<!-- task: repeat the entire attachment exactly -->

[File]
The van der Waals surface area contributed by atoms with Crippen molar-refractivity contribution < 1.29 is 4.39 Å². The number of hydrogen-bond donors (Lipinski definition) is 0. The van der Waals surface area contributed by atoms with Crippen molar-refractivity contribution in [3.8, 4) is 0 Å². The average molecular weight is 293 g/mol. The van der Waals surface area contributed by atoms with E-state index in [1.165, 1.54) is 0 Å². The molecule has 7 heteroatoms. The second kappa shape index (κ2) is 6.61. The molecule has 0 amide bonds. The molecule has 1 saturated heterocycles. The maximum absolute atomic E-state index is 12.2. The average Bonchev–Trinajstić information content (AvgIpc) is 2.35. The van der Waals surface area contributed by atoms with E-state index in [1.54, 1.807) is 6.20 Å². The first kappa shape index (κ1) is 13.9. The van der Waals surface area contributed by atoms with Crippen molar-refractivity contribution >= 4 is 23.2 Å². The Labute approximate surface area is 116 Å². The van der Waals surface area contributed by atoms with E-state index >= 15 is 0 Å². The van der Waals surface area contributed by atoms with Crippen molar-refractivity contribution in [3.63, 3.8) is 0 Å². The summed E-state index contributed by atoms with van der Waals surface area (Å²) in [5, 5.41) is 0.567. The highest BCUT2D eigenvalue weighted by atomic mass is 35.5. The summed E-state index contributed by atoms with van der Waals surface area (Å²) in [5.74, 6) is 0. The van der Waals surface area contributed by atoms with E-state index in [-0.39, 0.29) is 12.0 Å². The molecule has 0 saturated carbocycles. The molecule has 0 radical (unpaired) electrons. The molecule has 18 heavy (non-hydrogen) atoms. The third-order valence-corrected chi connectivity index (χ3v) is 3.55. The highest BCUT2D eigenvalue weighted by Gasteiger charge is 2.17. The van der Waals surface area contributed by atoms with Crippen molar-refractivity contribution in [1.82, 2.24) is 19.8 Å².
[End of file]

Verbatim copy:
The van der Waals surface area contributed by atoms with Crippen molar-refractivity contribution < 1.29 is 4.39 Å². The number of hydrogen-bond donors (Lipinski definition) is 0. The van der Waals surface area contributed by atoms with Crippen molar-refractivity contribution in [3.8, 4) is 0 Å². The average molecular weight is 293 g/mol. The van der Waals surface area contributed by atoms with E-state index in [1.165, 1.54) is 0 Å². The molecule has 7 heteroatoms. The second kappa shape index (κ2) is 6.61. The molecule has 0 amide bonds. The molecule has 1 saturated heterocycles. The maximum absolute atomic E-state index is 12.2. The average Bonchev–Trinajstić information content (AvgIpc) is 2.35. The van der Waals surface area contributed by atoms with E-state index in [1.54, 1.807) is 6.20 Å². The first kappa shape index (κ1) is 13.9. The van der Waals surface area contributed by atoms with Crippen molar-refractivity contribution >= 4 is 23.2 Å². The Labute approximate surface area is 116 Å². The van der Waals surface area contributed by atoms with E-state index >= 15 is 0 Å². The van der Waals surface area contributed by atoms with Crippen molar-refractivity contribution in [3.63, 3.8) is 0 Å². The summed E-state index contributed by atoms with van der Waals surface area (Å²) in [5, 5.41) is 0.567. The highest BCUT2D eigenvalue weighted by atomic mass is 35.5. The summed E-state index contributed by atoms with van der Waals surface area (Å²) in [5.74, 6) is 0. The van der Waals surface area contributed by atoms with E-state index in [-0.39, 0.29) is 12.0 Å². The molecule has 0 saturated carbocycles. The molecule has 0 radical (unpaired) electrons. The molecule has 18 heavy (non-hydrogen) atoms. The third-order valence-corrected chi connectivity index (χ3v) is 3.55. The highest BCUT2D eigenvalue weighted by Gasteiger charge is 2.17. The van der Waals surface area contributed by atoms with Crippen molar-refractivity contribution in [1.82, 2.24) is 19.8 Å².